This is re-posted with permission from Dr. Snyder, Davis College’s Hebrew professor. Visit his blog here.
Psalm 88, perhaps is the most depressing of psalms. For instance, the last verse: “God has taken away friends and lovers, such that the only remaining confident is darkness.” With a friend like that, who needs enemies? So it can be understood why many commentators propose that the psalmist is on death’s door, hoping that God would hear and extend his life.
But whether death or deep despair, what strikes me is that the psalmist, in spite of his dire circumstance, continued his dialogue with God. A one way conversation would be a better way of expressing the words of the psalm, as there is no indication, as in all of the other lament psalms, that God has responded, let alone heard these insistent and tenacious cries. But then, could this not be an adherence to Paul’s admonition to “pray without ceasing”?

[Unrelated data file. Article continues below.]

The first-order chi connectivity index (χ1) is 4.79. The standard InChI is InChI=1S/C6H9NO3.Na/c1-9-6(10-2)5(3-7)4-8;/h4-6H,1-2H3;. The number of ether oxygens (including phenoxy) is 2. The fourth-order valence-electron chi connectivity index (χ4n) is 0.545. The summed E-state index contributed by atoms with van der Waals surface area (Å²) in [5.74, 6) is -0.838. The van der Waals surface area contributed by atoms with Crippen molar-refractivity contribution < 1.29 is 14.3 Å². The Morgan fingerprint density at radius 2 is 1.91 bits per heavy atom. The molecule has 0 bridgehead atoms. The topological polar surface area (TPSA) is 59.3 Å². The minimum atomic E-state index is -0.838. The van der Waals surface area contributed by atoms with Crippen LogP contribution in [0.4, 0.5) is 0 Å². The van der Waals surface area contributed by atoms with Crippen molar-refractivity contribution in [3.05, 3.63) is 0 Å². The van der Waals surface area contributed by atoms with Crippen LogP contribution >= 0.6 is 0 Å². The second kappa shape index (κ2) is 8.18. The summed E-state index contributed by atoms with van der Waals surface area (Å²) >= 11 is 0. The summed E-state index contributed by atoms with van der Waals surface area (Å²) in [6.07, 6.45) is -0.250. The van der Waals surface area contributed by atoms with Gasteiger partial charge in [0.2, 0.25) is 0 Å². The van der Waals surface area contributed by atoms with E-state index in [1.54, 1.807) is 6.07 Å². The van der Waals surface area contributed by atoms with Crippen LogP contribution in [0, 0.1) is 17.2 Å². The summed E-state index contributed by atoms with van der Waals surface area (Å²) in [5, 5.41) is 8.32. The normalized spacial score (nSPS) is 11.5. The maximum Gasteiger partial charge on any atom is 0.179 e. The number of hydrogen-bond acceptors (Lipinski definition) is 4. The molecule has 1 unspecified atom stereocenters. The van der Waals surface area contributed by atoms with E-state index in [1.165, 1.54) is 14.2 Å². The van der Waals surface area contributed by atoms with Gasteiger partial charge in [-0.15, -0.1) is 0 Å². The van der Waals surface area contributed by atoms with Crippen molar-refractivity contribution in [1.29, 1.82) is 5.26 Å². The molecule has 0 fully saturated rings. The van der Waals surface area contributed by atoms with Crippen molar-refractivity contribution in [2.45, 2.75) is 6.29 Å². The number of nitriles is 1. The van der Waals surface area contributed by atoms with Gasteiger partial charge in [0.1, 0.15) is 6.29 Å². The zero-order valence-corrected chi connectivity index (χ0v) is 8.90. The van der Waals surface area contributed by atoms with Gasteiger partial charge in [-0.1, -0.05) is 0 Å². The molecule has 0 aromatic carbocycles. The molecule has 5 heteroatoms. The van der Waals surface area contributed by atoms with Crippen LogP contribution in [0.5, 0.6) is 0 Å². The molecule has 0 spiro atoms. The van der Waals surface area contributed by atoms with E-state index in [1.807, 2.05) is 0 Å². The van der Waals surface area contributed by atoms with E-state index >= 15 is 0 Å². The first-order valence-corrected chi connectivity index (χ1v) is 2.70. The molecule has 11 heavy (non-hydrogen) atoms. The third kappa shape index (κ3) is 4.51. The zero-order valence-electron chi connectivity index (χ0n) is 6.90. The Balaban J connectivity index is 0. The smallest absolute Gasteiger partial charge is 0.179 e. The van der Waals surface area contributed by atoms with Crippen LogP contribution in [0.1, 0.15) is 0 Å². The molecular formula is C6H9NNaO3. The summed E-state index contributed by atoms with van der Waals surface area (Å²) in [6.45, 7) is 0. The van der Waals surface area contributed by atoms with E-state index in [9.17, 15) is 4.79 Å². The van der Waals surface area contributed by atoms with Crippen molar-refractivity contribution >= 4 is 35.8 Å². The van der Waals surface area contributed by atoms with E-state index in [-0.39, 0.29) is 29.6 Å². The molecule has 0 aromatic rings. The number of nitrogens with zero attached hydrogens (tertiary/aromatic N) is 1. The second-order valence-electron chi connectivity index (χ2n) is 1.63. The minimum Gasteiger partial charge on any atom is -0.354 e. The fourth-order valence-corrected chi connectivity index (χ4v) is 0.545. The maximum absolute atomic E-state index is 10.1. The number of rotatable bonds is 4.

So I ask, when does one give up? Or better, when does one give up on God?
What does this psalm teach us? Here’s an initial thought: should the fact that God doesn’t answer deter the supplicant from his constant prayer? Does God give psalm 88 to encourage those in terminal situations to maintain dialogue in spite of and throughout the circumstance? When there is no hope, is there no God? Could not his silence, his non-responsiveness become his word of provision? Does this help explain Jesus’ words–of course his quoting a psalm–”my god, my god, why have you abandoned me” to mean that even in abandonment, God is there, God is near, God hears, and perhaps cries in silence?